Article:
Fury over chancellor’s plans to scrap red diesel duty rate

Fury over chancellor’s plans to scrap red diesel duty rate
© Tim Scrivener

Farmers have reacted with fury and astonishment to fresh reports that the chancellor is considering scrapping the lower rate of fuel duty on red diesel.

Rishi Sunak is reportedly planning to end the 11.1p/litre duty rate and charge users the full 57.7p/litre fuel tax at next week’s Budget, according to reports in today’s Financial Times.

If implemented, average farm diesel prices would rise to more than 98p/litre – an almost 50% rise in the cost of fuel – and would exceed £1/litre if oil prices return to January levels.

‘Absolutely crucial’

NFU president Minette Batters said: “Red diesel is the primary fuel to run the majority of agricultural vehicles, and is absolutely crucial to farm businesses and to maintaining food production.

“The lower fuel duty on red diesel recognises this fact and, with such uncertainty and rising input costs, it is absolutely essential that the red diesel exemption is maintained.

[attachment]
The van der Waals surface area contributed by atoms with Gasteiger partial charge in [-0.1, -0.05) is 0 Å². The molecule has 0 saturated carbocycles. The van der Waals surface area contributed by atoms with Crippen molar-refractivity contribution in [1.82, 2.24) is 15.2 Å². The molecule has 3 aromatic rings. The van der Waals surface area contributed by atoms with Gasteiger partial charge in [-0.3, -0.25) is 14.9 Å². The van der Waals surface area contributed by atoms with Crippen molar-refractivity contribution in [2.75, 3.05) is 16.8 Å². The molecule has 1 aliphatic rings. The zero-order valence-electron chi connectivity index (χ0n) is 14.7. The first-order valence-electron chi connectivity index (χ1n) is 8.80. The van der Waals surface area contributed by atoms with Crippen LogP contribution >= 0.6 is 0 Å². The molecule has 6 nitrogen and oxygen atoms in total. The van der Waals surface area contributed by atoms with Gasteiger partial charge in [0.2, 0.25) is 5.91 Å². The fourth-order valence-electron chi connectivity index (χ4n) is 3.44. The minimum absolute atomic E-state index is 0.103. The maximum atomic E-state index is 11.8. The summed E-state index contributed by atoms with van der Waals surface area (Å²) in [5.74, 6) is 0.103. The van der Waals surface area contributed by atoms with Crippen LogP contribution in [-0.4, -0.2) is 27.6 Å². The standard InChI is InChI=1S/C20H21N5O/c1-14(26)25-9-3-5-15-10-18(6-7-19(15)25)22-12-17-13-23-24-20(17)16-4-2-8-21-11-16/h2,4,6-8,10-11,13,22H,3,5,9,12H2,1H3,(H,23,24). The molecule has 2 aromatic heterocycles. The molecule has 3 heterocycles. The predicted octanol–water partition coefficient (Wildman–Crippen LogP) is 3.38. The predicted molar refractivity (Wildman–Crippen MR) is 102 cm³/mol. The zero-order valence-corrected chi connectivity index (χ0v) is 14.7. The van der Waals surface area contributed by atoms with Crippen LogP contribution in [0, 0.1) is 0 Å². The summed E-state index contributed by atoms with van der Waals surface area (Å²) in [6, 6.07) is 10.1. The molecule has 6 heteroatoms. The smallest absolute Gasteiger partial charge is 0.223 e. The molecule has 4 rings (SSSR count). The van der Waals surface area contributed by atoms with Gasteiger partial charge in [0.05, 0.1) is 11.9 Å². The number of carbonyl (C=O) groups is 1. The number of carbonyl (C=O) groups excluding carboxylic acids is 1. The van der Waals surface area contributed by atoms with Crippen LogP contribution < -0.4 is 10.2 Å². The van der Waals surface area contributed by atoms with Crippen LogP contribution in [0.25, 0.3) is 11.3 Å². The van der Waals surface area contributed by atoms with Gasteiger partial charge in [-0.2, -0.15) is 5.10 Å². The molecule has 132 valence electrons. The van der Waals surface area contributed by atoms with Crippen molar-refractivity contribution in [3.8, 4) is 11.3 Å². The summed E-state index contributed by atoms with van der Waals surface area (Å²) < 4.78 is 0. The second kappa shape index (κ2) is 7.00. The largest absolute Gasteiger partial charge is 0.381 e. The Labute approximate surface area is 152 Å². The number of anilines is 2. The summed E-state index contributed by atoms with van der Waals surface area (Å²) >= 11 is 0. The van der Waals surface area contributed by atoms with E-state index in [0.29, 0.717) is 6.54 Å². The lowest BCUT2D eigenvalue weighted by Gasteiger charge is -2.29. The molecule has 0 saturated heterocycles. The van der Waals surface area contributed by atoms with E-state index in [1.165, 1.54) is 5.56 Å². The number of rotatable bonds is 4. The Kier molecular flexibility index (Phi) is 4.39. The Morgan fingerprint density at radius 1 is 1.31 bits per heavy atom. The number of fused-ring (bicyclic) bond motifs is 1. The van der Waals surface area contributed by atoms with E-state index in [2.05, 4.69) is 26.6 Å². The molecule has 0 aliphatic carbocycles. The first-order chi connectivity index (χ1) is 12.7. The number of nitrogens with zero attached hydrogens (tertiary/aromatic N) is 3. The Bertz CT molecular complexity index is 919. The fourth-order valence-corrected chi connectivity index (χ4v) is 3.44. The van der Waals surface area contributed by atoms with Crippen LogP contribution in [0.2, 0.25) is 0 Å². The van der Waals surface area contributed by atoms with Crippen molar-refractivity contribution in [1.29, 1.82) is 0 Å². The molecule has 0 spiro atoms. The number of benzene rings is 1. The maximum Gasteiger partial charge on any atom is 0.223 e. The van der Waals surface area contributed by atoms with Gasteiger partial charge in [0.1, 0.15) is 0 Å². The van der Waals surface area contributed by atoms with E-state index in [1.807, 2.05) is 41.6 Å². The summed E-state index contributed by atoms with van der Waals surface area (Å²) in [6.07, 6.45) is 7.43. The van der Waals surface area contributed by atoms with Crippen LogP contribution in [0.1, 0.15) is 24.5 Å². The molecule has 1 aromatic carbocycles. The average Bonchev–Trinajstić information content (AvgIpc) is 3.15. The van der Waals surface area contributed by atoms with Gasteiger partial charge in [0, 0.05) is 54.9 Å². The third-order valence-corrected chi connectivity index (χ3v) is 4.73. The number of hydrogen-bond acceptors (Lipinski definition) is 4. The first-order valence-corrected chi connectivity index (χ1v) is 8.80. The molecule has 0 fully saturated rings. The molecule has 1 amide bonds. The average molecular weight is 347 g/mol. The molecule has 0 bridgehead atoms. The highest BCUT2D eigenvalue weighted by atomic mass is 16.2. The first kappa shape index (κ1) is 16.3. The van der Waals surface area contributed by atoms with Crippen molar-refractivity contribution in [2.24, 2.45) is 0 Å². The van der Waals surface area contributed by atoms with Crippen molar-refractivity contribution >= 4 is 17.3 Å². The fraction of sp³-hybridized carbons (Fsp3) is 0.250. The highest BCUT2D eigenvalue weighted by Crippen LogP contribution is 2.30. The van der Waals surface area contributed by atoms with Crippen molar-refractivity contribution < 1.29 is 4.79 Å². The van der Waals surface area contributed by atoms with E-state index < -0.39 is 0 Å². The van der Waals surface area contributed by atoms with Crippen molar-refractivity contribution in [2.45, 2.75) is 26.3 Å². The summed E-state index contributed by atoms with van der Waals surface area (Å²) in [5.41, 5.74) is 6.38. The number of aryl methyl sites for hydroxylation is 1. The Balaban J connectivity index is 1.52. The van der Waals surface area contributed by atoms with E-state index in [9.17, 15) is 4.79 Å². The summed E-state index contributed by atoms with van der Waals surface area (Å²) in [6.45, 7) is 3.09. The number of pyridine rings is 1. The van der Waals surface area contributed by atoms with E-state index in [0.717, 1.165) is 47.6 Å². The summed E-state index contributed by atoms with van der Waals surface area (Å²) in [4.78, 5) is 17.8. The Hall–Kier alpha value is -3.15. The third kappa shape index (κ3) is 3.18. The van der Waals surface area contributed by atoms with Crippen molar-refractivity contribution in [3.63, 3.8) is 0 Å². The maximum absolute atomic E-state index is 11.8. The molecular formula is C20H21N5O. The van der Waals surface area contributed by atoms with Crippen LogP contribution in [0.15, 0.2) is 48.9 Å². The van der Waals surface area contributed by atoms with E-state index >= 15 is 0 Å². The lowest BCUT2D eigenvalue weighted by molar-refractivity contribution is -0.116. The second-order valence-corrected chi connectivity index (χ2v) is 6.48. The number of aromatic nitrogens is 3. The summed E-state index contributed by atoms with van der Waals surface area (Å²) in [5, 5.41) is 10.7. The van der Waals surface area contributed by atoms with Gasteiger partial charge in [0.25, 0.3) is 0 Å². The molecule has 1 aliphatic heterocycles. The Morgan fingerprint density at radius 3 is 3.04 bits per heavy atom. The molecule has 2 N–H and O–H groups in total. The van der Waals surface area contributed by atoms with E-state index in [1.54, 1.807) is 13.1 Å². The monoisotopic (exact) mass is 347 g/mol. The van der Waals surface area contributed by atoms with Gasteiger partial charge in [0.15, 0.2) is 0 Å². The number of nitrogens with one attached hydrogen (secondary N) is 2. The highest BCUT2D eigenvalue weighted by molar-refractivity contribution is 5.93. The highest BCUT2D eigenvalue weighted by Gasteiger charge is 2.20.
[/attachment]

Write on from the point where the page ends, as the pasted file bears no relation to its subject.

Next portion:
“Changes to this duty [would] make us immediately uncompetitive with many countries, including EU member states, the US and Canada, which all provide their agricultural sectors with a lower fuel duty on red diesel.

“Removing this from British farmers would leave them at an immediate competitive disadvantage, coming at a time when farmers are already dealing with ongoing uncertainty over our future trading relationship with the EU and rest of the world.”

Establishment and harvest fuel costs doubled

Lincolnshire arable farmer Andrew Ward said if implemented, the changes would see his winter wheat establishment and harvest fuel costs rise from the current level of about £44/ha to £83/ha.

He uses an average of 44 litres/ha to cultivate and drill and a further 22 litres/ha to combine. Two tractors and trailers contribute a further 9 litres/ha each.

“It really just dumbfounds me,” he said. “Does this government actually want an agricultural industry in the UK?”

He said farmers already felt like they were under a multi-pronged attack at the moment with the weather and forthcoming subsidy cuts, making additional hardship through fuel duty hikes or changes to inheritance tax reliefs particularly worrying.

Source: Farmers Weekly


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Cliff Taylor